According to, Eduard Limonov was detained directly upon arriving at Triumfalnaya Square. Earlier, Other Russia party member Aleksandr Averin reported that police had raided the offices of the Strategy 31 organizational committee. The apartments of two Other Russia party members were also raided the same day. The raids, said Averin, was carried out in connection a criminal suit had been filed for “issuing calls to participate in massive disorders” in connection with the December 11 ultranationalist riots on Manezhnaya Square. Since Limonov was detained outside his home on his way to the last Strategy 31 rally, he invited the press to his apartment on Monday evening so that there would be evidence if this happened again.

Left Front coordinator Sergei Udaltsov was detained on the metro at 5:30 pm, apparently on his way to the rally, under suspicion of having used a counterfeit ticket. He was released an hour later.

Pyotr Shkumatov, an activist with the Blue Bucket Society, was also among those detained. He reported that accidental bystanders had also been arrested.

All in all, a total of 54 people were detained at the Moscow rally, by’s estimate. Moscow city police put the number at 20.

The day before the rally, Svoboda News spoke with Vladimir Ryzhkov about his participation in Strategy 31:

“I’m taking part in the rally organized by Lyudmila Alexeyeva, Lev Ponomarev and other human rights advocates. But I am absolutely outraged that Eduard Limonov time and again is refused sanction for peaceful, nonviolent actions. This is a blatant and rude violation of the constitution and of Russian legislation. In this case, the government is trampling on human rights. It is absolutely outrageous and unacceptable.

The action on January 31 has special meaning. It is being held soon after Boris Nemtsov, Eduard Limonov and other unlawfully detained and prosecuted figures were released from jail. We are obligated to express our outrage and dissent with the actions of the authorities.”

According to the Associated Press, Boris Nemtsov compared Russian Prime Minister Vladimir Putin to Egyptian President Hosni Mubarak, who is being called on to resign by a relentless surge of protesters.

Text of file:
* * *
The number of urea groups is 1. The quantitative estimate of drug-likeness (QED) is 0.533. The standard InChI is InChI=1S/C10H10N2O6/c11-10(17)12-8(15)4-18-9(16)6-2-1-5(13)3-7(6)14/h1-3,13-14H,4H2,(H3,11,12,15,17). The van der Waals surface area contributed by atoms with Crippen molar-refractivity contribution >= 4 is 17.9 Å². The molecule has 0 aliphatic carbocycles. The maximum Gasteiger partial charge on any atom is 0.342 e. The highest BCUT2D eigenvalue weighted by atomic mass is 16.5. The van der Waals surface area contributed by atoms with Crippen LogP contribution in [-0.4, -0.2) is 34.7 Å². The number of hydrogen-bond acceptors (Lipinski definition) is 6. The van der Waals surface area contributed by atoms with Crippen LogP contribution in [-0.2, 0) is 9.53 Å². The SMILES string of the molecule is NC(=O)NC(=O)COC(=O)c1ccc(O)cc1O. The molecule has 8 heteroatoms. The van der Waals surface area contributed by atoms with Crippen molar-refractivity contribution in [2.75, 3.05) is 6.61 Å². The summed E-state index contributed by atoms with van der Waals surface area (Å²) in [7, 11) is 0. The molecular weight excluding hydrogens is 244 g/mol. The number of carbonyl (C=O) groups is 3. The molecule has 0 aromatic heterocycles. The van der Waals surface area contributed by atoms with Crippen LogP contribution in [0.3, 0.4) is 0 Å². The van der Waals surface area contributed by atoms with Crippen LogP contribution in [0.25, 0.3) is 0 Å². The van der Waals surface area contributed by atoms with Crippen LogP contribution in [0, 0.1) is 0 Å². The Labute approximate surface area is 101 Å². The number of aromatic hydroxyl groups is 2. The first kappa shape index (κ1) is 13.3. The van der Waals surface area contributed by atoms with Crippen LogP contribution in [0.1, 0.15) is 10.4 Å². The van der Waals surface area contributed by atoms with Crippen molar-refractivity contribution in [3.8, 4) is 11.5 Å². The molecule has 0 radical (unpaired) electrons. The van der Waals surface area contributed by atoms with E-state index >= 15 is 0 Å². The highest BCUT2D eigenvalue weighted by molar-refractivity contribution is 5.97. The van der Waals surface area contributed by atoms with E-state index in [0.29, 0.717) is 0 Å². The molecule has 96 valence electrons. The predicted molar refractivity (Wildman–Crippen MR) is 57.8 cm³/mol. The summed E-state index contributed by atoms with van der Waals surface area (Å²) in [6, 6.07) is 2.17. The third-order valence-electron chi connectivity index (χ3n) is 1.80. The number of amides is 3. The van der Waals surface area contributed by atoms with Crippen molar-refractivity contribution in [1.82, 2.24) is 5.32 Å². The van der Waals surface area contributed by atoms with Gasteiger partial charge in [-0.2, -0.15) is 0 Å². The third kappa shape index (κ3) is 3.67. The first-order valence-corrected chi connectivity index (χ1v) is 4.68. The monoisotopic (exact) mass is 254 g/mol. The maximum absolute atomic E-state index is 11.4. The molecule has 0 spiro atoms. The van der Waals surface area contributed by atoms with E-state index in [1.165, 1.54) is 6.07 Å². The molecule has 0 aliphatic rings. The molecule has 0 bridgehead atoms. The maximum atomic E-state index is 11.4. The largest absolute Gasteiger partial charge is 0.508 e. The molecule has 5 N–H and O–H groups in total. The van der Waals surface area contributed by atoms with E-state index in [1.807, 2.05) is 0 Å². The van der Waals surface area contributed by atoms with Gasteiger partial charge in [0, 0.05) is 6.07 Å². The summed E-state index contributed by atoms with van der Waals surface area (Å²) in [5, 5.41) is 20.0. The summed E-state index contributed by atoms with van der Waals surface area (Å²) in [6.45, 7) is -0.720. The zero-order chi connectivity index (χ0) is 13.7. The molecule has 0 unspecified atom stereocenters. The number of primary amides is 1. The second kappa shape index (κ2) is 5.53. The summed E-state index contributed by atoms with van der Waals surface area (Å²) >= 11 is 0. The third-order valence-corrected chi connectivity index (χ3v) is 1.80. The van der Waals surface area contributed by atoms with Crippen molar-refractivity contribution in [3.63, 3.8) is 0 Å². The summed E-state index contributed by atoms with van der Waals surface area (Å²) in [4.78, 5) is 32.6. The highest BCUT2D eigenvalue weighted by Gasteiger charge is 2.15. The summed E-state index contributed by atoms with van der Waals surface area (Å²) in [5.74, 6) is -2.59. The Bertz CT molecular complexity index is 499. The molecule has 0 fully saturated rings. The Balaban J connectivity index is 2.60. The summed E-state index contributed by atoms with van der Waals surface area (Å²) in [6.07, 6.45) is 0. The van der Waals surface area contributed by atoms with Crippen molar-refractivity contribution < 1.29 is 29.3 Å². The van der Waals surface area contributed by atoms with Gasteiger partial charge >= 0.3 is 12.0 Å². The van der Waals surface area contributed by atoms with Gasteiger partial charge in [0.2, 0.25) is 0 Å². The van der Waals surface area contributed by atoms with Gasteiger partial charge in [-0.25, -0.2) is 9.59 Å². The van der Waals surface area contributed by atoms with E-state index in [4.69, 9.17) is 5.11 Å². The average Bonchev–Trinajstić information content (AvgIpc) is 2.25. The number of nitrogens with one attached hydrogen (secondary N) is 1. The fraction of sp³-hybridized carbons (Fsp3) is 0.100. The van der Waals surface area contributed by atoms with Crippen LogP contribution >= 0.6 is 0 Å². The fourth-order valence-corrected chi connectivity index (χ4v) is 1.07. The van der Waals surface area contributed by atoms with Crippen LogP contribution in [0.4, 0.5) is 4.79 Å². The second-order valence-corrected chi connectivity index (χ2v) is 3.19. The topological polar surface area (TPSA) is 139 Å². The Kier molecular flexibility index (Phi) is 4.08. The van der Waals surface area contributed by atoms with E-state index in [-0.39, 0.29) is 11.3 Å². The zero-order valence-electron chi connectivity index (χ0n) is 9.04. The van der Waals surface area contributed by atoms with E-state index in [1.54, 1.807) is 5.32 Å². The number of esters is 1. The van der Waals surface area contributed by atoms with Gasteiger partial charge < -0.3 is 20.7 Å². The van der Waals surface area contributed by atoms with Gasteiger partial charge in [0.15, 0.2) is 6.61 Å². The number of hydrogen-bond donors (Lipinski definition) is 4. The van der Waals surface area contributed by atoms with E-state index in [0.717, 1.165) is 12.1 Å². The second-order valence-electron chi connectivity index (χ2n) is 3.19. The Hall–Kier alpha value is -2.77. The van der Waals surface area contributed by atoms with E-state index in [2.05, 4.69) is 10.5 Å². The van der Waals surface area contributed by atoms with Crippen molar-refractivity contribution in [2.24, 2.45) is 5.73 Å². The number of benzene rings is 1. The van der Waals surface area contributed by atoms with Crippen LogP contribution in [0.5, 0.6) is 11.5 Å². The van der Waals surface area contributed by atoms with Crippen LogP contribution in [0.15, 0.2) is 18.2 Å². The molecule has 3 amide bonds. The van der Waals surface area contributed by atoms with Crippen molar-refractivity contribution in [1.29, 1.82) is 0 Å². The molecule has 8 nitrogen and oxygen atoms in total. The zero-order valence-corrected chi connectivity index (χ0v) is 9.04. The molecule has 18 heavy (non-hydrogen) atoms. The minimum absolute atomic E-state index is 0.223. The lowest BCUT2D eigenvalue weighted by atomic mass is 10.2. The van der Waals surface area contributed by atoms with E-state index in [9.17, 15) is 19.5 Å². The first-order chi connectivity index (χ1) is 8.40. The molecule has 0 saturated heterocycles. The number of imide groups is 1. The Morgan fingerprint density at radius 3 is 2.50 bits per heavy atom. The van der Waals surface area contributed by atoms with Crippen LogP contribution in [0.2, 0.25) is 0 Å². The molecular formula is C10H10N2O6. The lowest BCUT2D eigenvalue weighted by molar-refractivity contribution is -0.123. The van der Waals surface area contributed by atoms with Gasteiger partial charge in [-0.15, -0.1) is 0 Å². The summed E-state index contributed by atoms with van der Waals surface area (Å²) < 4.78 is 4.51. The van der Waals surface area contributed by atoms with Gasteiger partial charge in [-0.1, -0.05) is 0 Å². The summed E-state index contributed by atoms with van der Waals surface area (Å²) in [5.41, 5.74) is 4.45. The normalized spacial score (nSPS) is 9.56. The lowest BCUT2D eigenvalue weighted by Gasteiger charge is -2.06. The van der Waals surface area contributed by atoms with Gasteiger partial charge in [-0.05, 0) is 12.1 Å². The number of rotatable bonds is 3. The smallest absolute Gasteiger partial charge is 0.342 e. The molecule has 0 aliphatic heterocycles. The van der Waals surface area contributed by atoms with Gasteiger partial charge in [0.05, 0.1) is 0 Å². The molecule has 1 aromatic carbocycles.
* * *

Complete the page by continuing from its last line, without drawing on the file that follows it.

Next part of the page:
“Please, someone tell me how our leadership differs from his,” Nemtsov shouted to the ralliers. “Russia has to get rid of Putin.”

However, National Public Radio erroneously reported that Monday’s Strategy 31 protests were sparked by the unrest in Egypt.

There were far more arrests at a much smaller Strategy 31 rally in St. Petersburg. At Gostiny Dvor, police detained 100 of the 500 protesters taking part in an unsanctioned rally organized by the local branch of the Other Russia party. Activist Ravil Bashirov began the event by enumerating a series of basic freedoms and calling on the government to observe them. Among these, he said, were the freedoms of speech, assembly, and the right to hold elections. He was detained immediately after his speech.

Witnesses said police were brutal when detaining ralliers. “The OMON were definitely brutal this time around,” said one Other Russia party member. “They rounded people up, dragged them into paddy wagons, beat some of them. And at the end they began detaining passersby and members of the media.”

Despite a heavy police presence, no one was detained at a second unsanctioned Strategy 31 rally in St. Petersburg, this one organized by Solidarity and the United Civil Front. About 100 people came out to the rally, which was held on Dvorotsovaya Square.

Strategy 31 rallies were also held across Russia in the cities of Omsk, Kurgan, Kirov, Sochi, Yekaterinburg, Perm, Blagoveshchensk, Voronezh, Sergiyev Posad, Murmansk, Kemerovo, and others. Several of them reported unlawful detentions.

Click here for photographs of the rally in Moscow.
More photographs of the Moscow rally.
Click here for photographs of the march to the Kremlin.